Can prison-farmed pheasants save hunting?

A spring day in the Bitterroot Valley’s Lee Metcalf National Wildlife Refuge brings a cacophony of birdsong. The bugling of sandhill cranes, the familiar honking of Canadian geese, and the throaty rattles of red-winged blackbirds all come easily to discerning ears. But one voice seems to rise above the rest. 

The raspy kaw of the male pheasant, or rooster, tends to betray the bird before its presence is obvious to the human eye. The pheasant itself is often concealed by tall grass as its raucous mating call resonates, but once spotted it is a sight to behold.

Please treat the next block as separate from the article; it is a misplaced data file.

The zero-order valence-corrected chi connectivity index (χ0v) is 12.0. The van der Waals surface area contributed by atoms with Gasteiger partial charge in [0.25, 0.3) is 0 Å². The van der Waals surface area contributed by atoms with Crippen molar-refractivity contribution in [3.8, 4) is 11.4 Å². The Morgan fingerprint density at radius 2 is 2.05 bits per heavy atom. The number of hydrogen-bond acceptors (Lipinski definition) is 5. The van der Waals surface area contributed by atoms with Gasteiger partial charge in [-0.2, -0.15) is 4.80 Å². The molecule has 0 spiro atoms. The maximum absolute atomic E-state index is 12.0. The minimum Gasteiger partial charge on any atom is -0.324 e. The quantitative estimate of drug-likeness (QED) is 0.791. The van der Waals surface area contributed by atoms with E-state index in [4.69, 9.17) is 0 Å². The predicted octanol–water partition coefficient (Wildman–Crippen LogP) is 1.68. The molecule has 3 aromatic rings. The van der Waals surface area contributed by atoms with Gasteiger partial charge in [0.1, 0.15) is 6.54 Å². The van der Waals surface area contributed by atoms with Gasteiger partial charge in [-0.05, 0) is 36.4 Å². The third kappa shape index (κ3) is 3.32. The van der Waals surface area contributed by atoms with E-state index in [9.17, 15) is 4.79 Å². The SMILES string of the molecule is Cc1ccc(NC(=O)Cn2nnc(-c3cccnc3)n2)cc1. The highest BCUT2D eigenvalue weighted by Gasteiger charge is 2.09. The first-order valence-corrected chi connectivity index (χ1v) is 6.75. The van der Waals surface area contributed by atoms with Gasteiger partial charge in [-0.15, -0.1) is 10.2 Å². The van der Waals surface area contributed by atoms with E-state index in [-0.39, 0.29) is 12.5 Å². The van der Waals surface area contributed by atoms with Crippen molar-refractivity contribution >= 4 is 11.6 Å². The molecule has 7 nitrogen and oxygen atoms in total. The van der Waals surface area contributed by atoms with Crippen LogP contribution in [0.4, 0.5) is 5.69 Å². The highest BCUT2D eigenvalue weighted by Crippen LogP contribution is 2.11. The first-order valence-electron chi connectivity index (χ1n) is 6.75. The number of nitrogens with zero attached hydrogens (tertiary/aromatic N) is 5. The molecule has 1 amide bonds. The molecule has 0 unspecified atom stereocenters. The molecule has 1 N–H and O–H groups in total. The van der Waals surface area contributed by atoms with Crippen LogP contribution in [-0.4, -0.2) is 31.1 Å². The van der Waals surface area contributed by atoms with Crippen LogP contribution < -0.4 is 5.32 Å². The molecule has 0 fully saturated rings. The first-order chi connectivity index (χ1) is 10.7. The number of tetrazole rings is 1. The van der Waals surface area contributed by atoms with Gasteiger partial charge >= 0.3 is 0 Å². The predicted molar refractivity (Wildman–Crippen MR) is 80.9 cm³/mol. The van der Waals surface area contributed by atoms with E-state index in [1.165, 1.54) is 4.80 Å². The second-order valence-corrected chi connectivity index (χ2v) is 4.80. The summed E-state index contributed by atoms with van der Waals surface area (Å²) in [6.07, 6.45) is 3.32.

The gaudy Eurasian native is festooned in various shades of copper. Its back is uniformly patterned with white chevrons, and its improbably long tail feathers are sharply tapered at their ends. The head is an iridescent shade of green, and the neck is bordered by a stark ring of white that gives the bird its common name: the ring-necked pheasant. 

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